On a scale of one to ten, how tired are you of your job as a nurse?
Not all wants to admit it, but some nurses, at some point in their career, have just feigned a smiling face just to show that they are okay. In reality, deep inside, they stood on the middle of the line that separates their want to take care of their clients and their need to be given a small bit of compassion in return.
Metaphorically speaking, it is but a disdainful case of dry drowning, and these nurses are dying for some time to breathe, even if they are not swimming underwater.
It is not the nurse’s fault if they get tired of their job of taking care of other people, the main essence of nursing. All those long days and nights staying awake for somebody else, always ready to provide care and compassion without second thoughts; it is terrible to think that it doesn’t harm the nurse at all in a psychological and emotional level.
The secondary effects of the trauma that the nurses have to meet each day are converted to unseen stressors readily absorbed by the nurse, causing them to feel tired and drained all the time.
These stressors, unfortunately, are just being swept under the rug, never given any importance or any chance to be given attention and mitigation. The accumulation of these stressors would ultimately then lead to compassion fatigue.
How Do Nurses Get Compassion Fatigue?
Charles Figley, a university professor in the fields of psychology, sums up compassion fatigue so accurately from what he said in 1995:
“We have not been directly exposed to the trauma scene, but we hear the story told with such intensity, or we hear similar stories so often, or we have the gift and curse of extreme empathy and we suffer. We feel the feelings of our clients. We experience their fears. We dream their dreams. Eventually, we lose a certain spark of optimism, humor, and hope. We tire. We aren’t sick, but we aren’t ourselves.”
Figley then called this phenomenon as Compassion Fatigue, also called “vicarious traumatization,” or secondary traumatization. He defined this as the emotional residue or strain of exposure to working with those suffering from the consequences of traumatic events. It differs from burnout, but can coexist.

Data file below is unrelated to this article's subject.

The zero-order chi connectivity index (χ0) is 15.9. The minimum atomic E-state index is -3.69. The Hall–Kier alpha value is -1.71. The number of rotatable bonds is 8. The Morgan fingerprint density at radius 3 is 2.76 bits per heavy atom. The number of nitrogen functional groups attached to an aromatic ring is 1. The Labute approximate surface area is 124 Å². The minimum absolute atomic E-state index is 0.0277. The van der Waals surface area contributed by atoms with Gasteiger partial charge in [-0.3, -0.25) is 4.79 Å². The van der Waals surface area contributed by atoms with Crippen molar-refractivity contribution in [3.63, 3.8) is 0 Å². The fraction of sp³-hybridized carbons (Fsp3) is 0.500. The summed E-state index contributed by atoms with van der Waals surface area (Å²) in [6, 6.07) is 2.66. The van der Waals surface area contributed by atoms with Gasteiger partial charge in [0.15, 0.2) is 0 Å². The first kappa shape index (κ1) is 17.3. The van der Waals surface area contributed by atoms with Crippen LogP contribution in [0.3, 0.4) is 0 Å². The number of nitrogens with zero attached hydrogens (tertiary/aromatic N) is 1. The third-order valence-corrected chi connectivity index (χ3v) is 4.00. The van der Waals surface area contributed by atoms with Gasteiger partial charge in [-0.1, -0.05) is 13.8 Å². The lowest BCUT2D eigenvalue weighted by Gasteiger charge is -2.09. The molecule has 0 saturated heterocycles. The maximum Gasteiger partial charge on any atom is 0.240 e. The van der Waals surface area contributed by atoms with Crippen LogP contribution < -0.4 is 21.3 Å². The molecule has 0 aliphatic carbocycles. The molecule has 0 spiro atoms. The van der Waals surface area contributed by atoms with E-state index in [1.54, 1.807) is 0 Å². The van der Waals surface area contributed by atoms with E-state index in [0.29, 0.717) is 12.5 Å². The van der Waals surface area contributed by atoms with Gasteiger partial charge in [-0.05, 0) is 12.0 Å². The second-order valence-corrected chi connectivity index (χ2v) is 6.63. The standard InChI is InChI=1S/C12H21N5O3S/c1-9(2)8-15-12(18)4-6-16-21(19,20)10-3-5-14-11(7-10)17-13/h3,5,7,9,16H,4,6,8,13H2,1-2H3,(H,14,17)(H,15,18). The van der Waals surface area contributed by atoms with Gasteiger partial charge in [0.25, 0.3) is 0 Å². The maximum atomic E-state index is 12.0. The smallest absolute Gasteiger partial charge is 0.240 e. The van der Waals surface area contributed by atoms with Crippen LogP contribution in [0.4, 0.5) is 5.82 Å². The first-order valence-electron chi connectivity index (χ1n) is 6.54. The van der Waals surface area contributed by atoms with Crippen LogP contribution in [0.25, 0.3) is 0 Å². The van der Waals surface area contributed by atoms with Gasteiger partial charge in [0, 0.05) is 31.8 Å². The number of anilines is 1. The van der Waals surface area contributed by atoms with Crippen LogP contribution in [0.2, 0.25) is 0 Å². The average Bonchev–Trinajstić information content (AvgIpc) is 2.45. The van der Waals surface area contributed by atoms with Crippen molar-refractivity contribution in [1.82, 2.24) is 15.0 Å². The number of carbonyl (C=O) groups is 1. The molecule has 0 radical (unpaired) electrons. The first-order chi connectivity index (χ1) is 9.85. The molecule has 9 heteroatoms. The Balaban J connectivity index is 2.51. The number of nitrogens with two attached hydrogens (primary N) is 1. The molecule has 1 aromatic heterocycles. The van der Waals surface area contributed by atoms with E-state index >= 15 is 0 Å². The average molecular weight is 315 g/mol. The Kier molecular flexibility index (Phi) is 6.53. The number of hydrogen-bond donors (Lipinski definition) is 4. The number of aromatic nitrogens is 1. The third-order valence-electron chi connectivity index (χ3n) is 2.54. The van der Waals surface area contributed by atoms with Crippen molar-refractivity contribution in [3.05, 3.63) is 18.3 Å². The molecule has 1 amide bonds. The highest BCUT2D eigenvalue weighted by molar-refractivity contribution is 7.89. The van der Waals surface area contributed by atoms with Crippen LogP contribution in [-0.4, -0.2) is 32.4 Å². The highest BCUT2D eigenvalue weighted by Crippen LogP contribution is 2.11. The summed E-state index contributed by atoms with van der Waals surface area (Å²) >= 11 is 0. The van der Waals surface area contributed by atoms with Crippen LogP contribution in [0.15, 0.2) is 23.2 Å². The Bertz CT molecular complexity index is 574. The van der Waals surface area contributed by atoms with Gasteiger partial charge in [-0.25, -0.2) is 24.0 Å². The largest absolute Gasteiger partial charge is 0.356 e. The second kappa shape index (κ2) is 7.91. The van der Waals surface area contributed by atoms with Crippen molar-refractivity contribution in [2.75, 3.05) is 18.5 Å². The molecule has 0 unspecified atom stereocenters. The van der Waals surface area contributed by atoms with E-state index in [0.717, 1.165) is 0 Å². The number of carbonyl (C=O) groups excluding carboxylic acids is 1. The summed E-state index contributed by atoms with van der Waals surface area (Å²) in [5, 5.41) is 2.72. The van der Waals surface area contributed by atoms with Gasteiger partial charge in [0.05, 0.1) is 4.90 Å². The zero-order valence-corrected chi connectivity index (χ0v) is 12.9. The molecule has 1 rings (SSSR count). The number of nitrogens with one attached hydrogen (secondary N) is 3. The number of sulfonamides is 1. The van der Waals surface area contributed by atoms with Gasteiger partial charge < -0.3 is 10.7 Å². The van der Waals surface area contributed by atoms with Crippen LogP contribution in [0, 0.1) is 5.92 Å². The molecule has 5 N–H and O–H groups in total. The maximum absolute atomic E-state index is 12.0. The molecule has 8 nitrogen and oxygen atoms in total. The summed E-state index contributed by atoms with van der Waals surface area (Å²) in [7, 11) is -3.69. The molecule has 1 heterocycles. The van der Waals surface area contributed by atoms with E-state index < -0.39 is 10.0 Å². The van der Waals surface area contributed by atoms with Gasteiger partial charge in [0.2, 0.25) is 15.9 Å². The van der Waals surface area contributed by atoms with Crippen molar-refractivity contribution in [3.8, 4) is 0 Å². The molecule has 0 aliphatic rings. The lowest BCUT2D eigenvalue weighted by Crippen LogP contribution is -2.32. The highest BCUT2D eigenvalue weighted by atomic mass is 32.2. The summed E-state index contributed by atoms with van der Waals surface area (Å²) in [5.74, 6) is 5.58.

“…emotional residue or strain of exposure to working with those suffering from the consequences of traumatic events.”
There is endless suffering going on around the medical field, and whether the nurses like it or not, they are going to take it all in. Subsequently, nurses know that the real remedy for suffering and pain is to provide the patient with compassion and love.
But you see, there goes the real problem. The nurses have been giving and giving compassion to the patients without receiving any of that compassion in return.
It is a fact that the human being is just like a tank- a receptacle. The human being inside every single nurse is in need of constant replenishment of love and concern. Once the tank becomes empty, it becomes a burden for the nurse to do the job well, and things often go downhill because of that. After all, what could a person give if that person no longer has it in the first place, right?
As this scenario continues to occur, the nurses would end up focusing more on themselves and their needs and be self-centered, setting aside what the clients need, thinking that they are now as irrelevant as they are pointless.
How to Identify the Signs of Compassion Fatigue
According to F. Oshberg, MD in the book When Helping Hurts:
“First, you should understand that it’s a process. It’s not a matter of one day, you’re living your life with a great deal of energy and enjoyment, and the next, you wake up exhausted and devoid of energy – both physical and emotional. Compassion fatigue develops over time – taking weeks, sometimes years to surface. Basically, it’s a low level, chronic clouding of caring and concern for others in your life – whether you work in or outside the home. Over time, your ability to feel and care for others becomes eroded through overuse of your skills of compassion. You also might experience an emotional blunting – whereby you react to situations differently than one would normally expect.”